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Publisher's Summary

Named for the fictional community in which it is set, Middlemarch is George Eliot's rich and teeming portrait of provincial life in Victorian England. In it, a panoply of complicated characters attempt to carry out their destinies against the various social expectations that accompany their classes and genders.

At the center of the narrative is Dorothea Brooke, a thoughtful and idealistic young woman determined to make a difference with her life. Enamored of a man she believes is setting this example, she traps herself into a loveless marriage. Her parallel is Tertius Lydgate, a young doctor from the city whose passionate ambition to spread the new science of medicine is complicated by his love for the wrong woman.

Epic in scope and unsurpassed in its study of human nature, Middlemarch is one of the greatest works of world literature.

Listen to the classics: peruse our full list of titles by George Eliot.
(P)1994 Blackstone Audio Inc.

Critic Reviews

"One of the few English novels written for grown-up people." (Virginia Woolf)
"One of the most profound, wise, and absorbing of English novels...and above all, truthful and forgiving about human behavior." (Hermione Lee)
"No Victorian novel approaches Middlemarch in its width of reference, its intellectual power, or the imperturbable spaciousness of its narrative....No writer has ever represented the ambiguities of moral choice so fully." (V.S. Pritchett)

What members say

Average Customer Ratings

Overall

  • 4.1 out of 5.0
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Performance

  • 4.4 out of 5.0
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Story

  • 4.1 out of 5.0
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  • Overall

Human nature revealed in all its complexity

This book is what audiobooks are for - so many vivid characters brought wonderfully to life by a fine narrator. I couldn't believe she could have so many distinct voices, some of which are quite funny, and keep true to them all through this long book. Fantastic writing, wonderful insights into the human condition in all its grand, foolish, endearing and enraging complexity. This was my first Eliot novel and I look forward to listening to more. I also want to hear more books with this narrator. First rate.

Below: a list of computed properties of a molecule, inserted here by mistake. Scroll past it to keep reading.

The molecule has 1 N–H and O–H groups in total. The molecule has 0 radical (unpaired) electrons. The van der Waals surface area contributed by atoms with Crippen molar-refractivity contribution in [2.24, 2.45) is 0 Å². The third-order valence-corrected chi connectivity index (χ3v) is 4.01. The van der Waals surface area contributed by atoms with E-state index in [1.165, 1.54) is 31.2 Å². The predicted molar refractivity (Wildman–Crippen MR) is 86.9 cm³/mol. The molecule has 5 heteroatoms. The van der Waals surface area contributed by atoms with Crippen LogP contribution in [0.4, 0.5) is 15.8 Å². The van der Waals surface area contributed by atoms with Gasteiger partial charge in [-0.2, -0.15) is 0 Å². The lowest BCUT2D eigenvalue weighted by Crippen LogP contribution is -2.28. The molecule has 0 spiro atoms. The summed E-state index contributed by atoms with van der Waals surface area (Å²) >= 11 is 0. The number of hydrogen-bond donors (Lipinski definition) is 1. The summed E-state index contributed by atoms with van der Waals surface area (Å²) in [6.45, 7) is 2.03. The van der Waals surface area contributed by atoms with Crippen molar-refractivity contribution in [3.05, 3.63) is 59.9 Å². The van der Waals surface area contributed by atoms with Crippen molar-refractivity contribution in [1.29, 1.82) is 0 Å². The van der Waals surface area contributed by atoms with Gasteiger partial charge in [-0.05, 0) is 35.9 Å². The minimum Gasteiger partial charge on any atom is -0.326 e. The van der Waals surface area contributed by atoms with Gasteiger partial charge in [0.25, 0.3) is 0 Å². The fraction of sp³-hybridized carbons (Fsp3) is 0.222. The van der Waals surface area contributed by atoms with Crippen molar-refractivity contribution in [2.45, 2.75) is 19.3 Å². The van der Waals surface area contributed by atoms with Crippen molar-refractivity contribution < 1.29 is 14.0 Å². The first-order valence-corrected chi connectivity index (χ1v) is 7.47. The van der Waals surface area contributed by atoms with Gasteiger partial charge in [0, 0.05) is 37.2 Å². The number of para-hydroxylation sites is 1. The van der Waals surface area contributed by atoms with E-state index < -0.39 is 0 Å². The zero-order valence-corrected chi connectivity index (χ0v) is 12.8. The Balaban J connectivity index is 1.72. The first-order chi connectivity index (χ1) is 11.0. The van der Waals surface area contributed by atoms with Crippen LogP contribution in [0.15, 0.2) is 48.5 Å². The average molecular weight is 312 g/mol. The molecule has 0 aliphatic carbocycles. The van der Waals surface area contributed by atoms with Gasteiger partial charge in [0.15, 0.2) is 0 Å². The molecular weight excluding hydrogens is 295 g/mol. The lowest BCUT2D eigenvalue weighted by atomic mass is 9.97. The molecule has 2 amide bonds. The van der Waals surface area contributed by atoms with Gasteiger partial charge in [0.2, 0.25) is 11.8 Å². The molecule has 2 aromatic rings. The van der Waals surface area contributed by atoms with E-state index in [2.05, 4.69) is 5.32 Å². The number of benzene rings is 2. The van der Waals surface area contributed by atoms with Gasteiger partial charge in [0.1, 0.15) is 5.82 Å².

12 of 12 people found this review helpful

  • Overall

Middlemarch

It took a while to get into this because of all the characters involved. For a lot of the book, I only really cared about Dorothea's story. But it gained pace, and I really enjoyed the intelligence of Eliot's observations. I also liked the reading; although it sounded slightly raspy at first, the reader had such a talent for the many characters' voices that it really brought the story to life.

11 of 11 people found this review helpful

  • Overall
  • Fiona
  • WaterlooBelgium
  • 10-26-07

Hours of entertainment

This is a wonderful reading of this classic novel. It is well-paced, and the voice "fits" the text perfectly. The voices of the different characters are well distinguished, without excessive resouce to accents or speech mannerisms. I just loved listening to this, hour after hour after hour after hour... I never wanted it to finish. Oh, and it's a great novel, of course :-)

11 of 11 people found this review helpful

  • Overall

Truly wonderful

This was the first novel I'd "read" of George Eliot's. What a prodiguously talented writer. I enjoyed the story, and considering my short attention span I managed to stay fulling engaged despite the profusion of detail that I suspect "is Eliot". The narrator was just as prodiguously excellent--I stood up and gave her a standing ovation at the end :).

I recommend this listen.

10 of 10 people found this review helpful

  • Overall

Be Careful for What You Wish

Nadia May is the performer; does one have to say more to indicate the level of excellence of this audio version of this splendid book? She obviously does her homework in order to make the nuances of character and plot alive to the listener. My first encounter with Ms. May happened to be with my first audio book cd, "Pride and Prejudice" from Blackstone Audio. She has an expressive voice which gently nudges the listener to hear details which would go right past a rock headed lump like me.

This is an odd book. Except for Dorothea's little sister, all the characters know exactly what they want and how to get it. They plotted, planned and got it. Then were miserable which goes to prove the wisdom of the fortune teller's advice in "Rude Awakening of a Jane Addict", "Thinking is over rated, humans do entirely too much of it." If we had a fortune teller in this book, she would also advise humans not to always believe their lying eyes. Little sis on the other hand, feather brained creature that she was, happily took Dorothea's cast off suitor, Sir Dull as Dishwater (whatever his name), had a baby with all proper decorum and was ecstatically happy with no planning or thinking at all. Life is just not fair!

Often, I wonder if the will forbidding Dorothea to marry Will which plays such a central role in Middlemarch was inspired by an actual incident involving Charlotte Bronte's brother and the wife of his employer related in her letters and recorded in Elizabeth Gaskell's biography of Charlotte Bronte.